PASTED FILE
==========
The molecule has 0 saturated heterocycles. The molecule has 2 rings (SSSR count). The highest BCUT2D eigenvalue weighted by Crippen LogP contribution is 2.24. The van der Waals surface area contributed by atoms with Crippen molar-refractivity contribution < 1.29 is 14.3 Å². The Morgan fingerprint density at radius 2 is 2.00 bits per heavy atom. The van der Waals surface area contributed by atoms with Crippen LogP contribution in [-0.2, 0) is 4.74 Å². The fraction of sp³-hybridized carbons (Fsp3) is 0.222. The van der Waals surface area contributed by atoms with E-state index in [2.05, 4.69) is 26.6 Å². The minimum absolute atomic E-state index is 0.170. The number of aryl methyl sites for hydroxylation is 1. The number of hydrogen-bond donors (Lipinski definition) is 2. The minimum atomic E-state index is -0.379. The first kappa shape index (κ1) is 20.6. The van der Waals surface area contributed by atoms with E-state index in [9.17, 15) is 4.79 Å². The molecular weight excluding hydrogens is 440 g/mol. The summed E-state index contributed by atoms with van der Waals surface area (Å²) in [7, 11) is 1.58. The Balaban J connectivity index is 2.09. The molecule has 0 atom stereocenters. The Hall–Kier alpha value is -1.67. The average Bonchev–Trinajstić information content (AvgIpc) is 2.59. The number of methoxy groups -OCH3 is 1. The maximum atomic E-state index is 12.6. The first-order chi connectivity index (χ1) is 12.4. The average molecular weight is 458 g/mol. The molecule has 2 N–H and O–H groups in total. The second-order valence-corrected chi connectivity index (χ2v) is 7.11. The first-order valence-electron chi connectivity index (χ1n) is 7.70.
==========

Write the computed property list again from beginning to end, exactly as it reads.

The molecule has 0 saturated heterocycles. The molecule has 2 rings (SSSR count). The highest BCUT2D eigenvalue weighted by Crippen LogP contribution is 2.24. The van der Waals surface area contributed by atoms with Crippen molar-refractivity contribution < 1.29 is 14.3 Å². The Morgan fingerprint density at radius 2 is 2.00 bits per heavy atom. The van der Waals surface area contributed by atoms with Crippen LogP contribution in [-0.2, 0) is 4.74 Å². The fraction of sp³-hybridized carbons (Fsp3) is 0.222. The van der Waals surface area contributed by atoms with E-state index in [2.05, 4.69) is 26.6 Å². The minimum absolute atomic E-state index is 0.170. The number of aryl methyl sites for hydroxylation is 1. The number of hydrogen-bond donors (Lipinski definition) is 2. The minimum atomic E-state index is -0.379. The first kappa shape index (κ1) is 20.6. The van der Waals surface area contributed by atoms with E-state index in [9.17, 15) is 4.79 Å². The molecular weight excluding hydrogens is 440 g/mol. The summed E-state index contributed by atoms with van der Waals surface area (Å²) in [7, 11) is 1.58. The Balaban J connectivity index is 2.09. The molecule has 0 atom stereocenters. The Hall–Kier alpha value is -1.67. The average Bonchev–Trinajstić information content (AvgIpc) is 2.59. The number of methoxy groups -OCH3 is 1. The maximum atomic E-state index is 12.6. The first-order chi connectivity index (χ1) is 12.4. The average molecular weight is 458 g/mol. The molecule has 2 N–H and O–H groups in total. The second-order valence-corrected chi connectivity index (χ2v) is 7.11. The first-order valence-electron chi connectivity index (χ1n) is 7.70.